Action Replay: A wizard and a lizard help Marseille conquer Europe

This Sunday will mark the 20th anniversary of the first Champions League final – and one of the most interesting stories in European football. Sheridan Bird recalls a wily old goat, sacrificed lizard and monkey business when Marseille met Milan in Munich…

“The French always celebrate before they’ve won. It’s the way they are.” The best quote on the eve of the 1993 Champions League final between Olympique de Marseille and AC Milan didn't come from square-jawed Rossoneri coach Fabio Capello or gaffe-happy president Silvio Berlusconi, but Marseille manager Raymond Goethals. The Belgian’s intriguing, mischievous comment was in tune with the controversial, fractious and fascinating story of the first Champions League final.

Although groups had been added to the 1991/92 tournament, it was still the old European Champion Clubs’ Cup (European Cup to Brits). The 1992/93 edition was the first to be marketed as the UEFA Champions League – initially, just a two-group phase of the European Cup, between the 16-team Second Round and the final in Munich's Olympiastadion.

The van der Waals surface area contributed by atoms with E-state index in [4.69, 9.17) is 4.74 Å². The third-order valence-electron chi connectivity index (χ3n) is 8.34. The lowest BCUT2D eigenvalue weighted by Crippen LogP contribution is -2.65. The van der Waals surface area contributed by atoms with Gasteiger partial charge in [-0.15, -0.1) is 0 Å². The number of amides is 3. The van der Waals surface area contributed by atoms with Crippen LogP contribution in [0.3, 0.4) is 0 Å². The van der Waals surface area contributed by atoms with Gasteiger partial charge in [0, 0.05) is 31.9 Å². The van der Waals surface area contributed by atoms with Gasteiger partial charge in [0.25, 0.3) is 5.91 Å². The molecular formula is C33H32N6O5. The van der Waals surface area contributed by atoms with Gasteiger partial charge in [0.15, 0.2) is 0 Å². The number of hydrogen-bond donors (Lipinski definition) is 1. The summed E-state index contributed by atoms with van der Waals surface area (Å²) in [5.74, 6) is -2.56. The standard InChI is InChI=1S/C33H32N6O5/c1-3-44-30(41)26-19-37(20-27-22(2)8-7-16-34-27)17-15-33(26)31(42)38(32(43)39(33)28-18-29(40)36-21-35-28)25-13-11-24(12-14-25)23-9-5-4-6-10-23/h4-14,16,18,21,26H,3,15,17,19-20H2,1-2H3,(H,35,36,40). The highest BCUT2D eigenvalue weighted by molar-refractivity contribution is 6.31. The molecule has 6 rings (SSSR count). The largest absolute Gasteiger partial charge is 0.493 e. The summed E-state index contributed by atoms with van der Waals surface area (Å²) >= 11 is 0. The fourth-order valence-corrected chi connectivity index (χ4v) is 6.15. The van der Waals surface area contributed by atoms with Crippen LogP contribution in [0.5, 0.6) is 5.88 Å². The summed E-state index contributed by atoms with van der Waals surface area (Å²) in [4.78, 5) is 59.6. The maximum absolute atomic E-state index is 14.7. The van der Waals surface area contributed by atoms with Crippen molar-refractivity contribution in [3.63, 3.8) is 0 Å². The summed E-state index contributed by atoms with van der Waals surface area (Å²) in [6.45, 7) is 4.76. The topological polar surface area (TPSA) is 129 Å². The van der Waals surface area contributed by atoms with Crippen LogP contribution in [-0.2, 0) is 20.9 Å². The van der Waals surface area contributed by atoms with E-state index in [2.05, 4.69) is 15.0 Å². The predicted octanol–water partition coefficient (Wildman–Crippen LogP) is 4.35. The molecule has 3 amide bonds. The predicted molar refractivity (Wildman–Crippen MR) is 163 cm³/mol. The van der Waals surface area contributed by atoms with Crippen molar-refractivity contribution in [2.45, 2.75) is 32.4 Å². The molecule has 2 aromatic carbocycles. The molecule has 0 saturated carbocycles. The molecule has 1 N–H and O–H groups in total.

Europe’s governing body wanted a spicy, spectacular and engaging final to induct the new era. Not all of the ingredients were salubrious. There were tantrums, tetchy departures and a sacrificial lizard. On the pitch in Munich there were surprising star performers and unexpected high-profile humblings. It wasn’t dull.

Win or bustA flippant line like Goethals’ was the perfect tonic before such a big game. Marseille directors and fans, including those in the media, were terrified: the European Cup was their bête noir. In the 1990 semi-final second leg against Benfica, the French champions went out to a handballed goal from Angolan forward Vata; in the 1991 final, an exciting team featuring lethally languid winger Chris Waddle lost to Red Star Belgrade on penalties after a sterile, nervy 0-0.

Waddle and Goethals (r) at the 1991 final